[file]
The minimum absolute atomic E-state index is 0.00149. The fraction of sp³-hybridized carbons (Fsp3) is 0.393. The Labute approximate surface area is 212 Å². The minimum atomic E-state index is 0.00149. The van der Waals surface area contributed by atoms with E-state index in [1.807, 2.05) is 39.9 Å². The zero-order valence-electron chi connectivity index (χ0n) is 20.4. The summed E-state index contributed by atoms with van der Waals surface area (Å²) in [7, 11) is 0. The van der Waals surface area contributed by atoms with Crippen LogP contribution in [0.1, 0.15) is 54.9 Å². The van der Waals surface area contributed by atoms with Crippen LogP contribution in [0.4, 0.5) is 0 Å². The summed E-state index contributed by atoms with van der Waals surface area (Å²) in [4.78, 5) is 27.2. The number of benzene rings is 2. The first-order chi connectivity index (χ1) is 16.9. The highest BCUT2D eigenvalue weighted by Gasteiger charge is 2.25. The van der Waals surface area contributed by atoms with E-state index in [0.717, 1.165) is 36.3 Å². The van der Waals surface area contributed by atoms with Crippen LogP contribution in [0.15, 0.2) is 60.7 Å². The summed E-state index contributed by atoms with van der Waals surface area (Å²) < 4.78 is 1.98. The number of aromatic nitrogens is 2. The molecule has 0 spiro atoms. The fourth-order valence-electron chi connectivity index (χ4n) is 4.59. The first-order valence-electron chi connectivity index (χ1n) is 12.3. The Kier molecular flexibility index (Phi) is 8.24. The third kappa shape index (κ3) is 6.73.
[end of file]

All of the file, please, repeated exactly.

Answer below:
The minimum absolute atomic E-state index is 0.00149. The fraction of sp³-hybridized carbons (Fsp3) is 0.393. The Labute approximate surface area is 212 Å². The minimum atomic E-state index is 0.00149. The van der Waals surface area contributed by atoms with E-state index in [1.807, 2.05) is 39.9 Å². The zero-order valence-electron chi connectivity index (χ0n) is 20.4. The summed E-state index contributed by atoms with van der Waals surface area (Å²) in [7, 11) is 0. The van der Waals surface area contributed by atoms with Crippen LogP contribution in [0.1, 0.15) is 54.9 Å². The van der Waals surface area contributed by atoms with Crippen LogP contribution in [0.4, 0.5) is 0 Å². The summed E-state index contributed by atoms with van der Waals surface area (Å²) in [4.78, 5) is 27.2. The number of benzene rings is 2. The first-order chi connectivity index (χ1) is 16.9. The highest BCUT2D eigenvalue weighted by Gasteiger charge is 2.25. The van der Waals surface area contributed by atoms with E-state index in [0.717, 1.165) is 36.3 Å². The van der Waals surface area contributed by atoms with Crippen LogP contribution in [0.15, 0.2) is 60.7 Å². The summed E-state index contributed by atoms with van der Waals surface area (Å²) < 4.78 is 1.98. The number of aromatic nitrogens is 2. The molecule has 0 spiro atoms. The fourth-order valence-electron chi connectivity index (χ4n) is 4.59. The first-order valence-electron chi connectivity index (χ1n) is 12.3. The Kier molecular flexibility index (Phi) is 8.24. The third kappa shape index (κ3) is 6.73.